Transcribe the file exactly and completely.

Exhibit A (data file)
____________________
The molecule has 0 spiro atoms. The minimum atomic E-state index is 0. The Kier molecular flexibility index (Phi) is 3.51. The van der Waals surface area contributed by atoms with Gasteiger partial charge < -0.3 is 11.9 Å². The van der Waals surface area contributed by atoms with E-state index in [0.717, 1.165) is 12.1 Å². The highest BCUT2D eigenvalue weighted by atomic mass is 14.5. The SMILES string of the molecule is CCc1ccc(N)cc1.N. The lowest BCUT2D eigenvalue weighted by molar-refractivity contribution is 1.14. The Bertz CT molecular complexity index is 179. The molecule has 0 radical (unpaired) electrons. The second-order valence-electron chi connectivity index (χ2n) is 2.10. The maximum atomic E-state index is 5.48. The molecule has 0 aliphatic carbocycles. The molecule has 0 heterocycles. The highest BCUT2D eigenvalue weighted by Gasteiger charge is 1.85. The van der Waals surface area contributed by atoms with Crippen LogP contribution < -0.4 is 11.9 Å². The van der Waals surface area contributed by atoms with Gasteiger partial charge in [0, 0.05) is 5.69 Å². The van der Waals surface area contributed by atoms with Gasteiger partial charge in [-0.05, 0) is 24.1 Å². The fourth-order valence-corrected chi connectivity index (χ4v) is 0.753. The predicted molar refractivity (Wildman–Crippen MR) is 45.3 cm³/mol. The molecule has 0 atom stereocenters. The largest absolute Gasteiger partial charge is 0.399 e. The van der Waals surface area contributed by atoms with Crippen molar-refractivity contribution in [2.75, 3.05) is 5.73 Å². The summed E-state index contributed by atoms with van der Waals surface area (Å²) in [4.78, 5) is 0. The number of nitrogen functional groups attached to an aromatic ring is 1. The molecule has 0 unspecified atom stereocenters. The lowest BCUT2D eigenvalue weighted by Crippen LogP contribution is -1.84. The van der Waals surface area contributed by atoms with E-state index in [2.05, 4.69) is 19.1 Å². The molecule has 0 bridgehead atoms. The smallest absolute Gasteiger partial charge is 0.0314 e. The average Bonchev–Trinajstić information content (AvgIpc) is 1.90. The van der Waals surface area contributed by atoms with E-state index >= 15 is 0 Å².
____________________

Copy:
The molecule has 0 spiro atoms. The minimum atomic E-state index is 0. The Kier molecular flexibility index (Phi) is 3.51. The van der Waals surface area contributed by atoms with Gasteiger partial charge < -0.3 is 11.9 Å². The van der Waals surface area contributed by atoms with E-state index in [0.717, 1.165) is 12.1 Å². The highest BCUT2D eigenvalue weighted by atomic mass is 14.5. The SMILES string of the molecule is CCc1ccc(N)cc1.N. The lowest BCUT2D eigenvalue weighted by molar-refractivity contribution is 1.14. The Bertz CT molecular complexity index is 179. The molecule has 0 radical (unpaired) electrons. The second-order valence-electron chi connectivity index (χ2n) is 2.10. The maximum atomic E-state index is 5.48. The molecule has 0 aliphatic carbocycles. The molecule has 0 heterocycles. The highest BCUT2D eigenvalue weighted by Gasteiger charge is 1.85. The van der Waals surface area contributed by atoms with Crippen LogP contribution < -0.4 is 11.9 Å². The van der Waals surface area contributed by atoms with Gasteiger partial charge in [0, 0.05) is 5.69 Å². The van der Waals surface area contributed by atoms with Gasteiger partial charge in [-0.05, 0) is 24.1 Å². The fourth-order valence-corrected chi connectivity index (χ4v) is 0.753. The predicted molar refractivity (Wildman–Crippen MR) is 45.3 cm³/mol. The molecule has 0 atom stereocenters. The largest absolute Gasteiger partial charge is 0.399 e. The van der Waals surface area contributed by atoms with Crippen molar-refractivity contribution in [2.75, 3.05) is 5.73 Å². The summed E-state index contributed by atoms with van der Waals surface area (Å²) in [4.78, 5) is 0. The number of nitrogen functional groups attached to an aromatic ring is 1. The molecule has 0 unspecified atom stereocenters. The lowest BCUT2D eigenvalue weighted by Crippen LogP contribution is -1.84. The van der Waals surface area contributed by atoms with E-state index in [2.05, 4.69) is 19.1 Å². The molecule has 0 bridgehead atoms. The smallest absolute Gasteiger partial charge is 0.0314 e. The average Bonchev–Trinajstić information content (AvgIpc) is 1.90. The van der Waals surface area contributed by atoms with E-state index >= 15 is 0 Å².